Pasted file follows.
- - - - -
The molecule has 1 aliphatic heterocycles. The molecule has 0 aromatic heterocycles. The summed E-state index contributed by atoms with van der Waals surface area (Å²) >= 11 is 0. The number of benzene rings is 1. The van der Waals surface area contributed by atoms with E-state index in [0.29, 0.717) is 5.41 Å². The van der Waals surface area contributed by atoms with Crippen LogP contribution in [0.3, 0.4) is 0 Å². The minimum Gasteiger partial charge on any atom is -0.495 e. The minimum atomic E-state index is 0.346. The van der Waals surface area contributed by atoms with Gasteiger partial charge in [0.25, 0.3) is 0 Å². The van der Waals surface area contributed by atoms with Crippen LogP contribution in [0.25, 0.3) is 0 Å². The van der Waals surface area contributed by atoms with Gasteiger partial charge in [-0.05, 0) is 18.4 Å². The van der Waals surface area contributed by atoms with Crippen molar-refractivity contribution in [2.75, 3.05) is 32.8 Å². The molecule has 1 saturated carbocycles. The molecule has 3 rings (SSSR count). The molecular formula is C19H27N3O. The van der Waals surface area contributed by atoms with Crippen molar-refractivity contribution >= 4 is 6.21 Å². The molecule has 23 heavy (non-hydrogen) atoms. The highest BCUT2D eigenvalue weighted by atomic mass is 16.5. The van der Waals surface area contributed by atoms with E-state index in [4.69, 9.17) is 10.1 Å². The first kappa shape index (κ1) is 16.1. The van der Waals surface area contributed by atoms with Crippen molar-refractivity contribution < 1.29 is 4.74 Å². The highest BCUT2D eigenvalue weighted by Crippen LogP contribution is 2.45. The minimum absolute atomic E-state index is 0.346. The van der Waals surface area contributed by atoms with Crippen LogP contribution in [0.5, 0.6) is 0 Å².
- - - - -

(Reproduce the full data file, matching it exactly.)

The molecule has 1 aliphatic heterocycles. The molecule has 0 aromatic heterocycles. The summed E-state index contributed by atoms with van der Waals surface area (Å²) >= 11 is 0. The number of benzene rings is 1. The van der Waals surface area contributed by atoms with E-state index in [0.29, 0.717) is 5.41 Å². The van der Waals surface area contributed by atoms with Crippen LogP contribution in [0.3, 0.4) is 0 Å². The minimum Gasteiger partial charge on any atom is -0.495 e. The minimum atomic E-state index is 0.346. The van der Waals surface area contributed by atoms with Gasteiger partial charge in [0.25, 0.3) is 0 Å². The van der Waals surface area contributed by atoms with Crippen LogP contribution in [0.25, 0.3) is 0 Å². The van der Waals surface area contributed by atoms with Gasteiger partial charge in [-0.05, 0) is 18.4 Å². The van der Waals surface area contributed by atoms with Crippen molar-refractivity contribution in [2.75, 3.05) is 32.8 Å². The molecule has 1 saturated carbocycles. The molecule has 3 rings (SSSR count). The molecular formula is C19H27N3O. The van der Waals surface area contributed by atoms with Crippen molar-refractivity contribution >= 4 is 6.21 Å². The molecule has 23 heavy (non-hydrogen) atoms. The highest BCUT2D eigenvalue weighted by atomic mass is 16.5. The van der Waals surface area contributed by atoms with E-state index in [4.69, 9.17) is 10.1 Å². The first kappa shape index (κ1) is 16.1. The van der Waals surface area contributed by atoms with Crippen molar-refractivity contribution < 1.29 is 4.74 Å². The highest BCUT2D eigenvalue weighted by Crippen LogP contribution is 2.45. The minimum absolute atomic E-state index is 0.346. The van der Waals surface area contributed by atoms with Crippen LogP contribution in [0.5, 0.6) is 0 Å².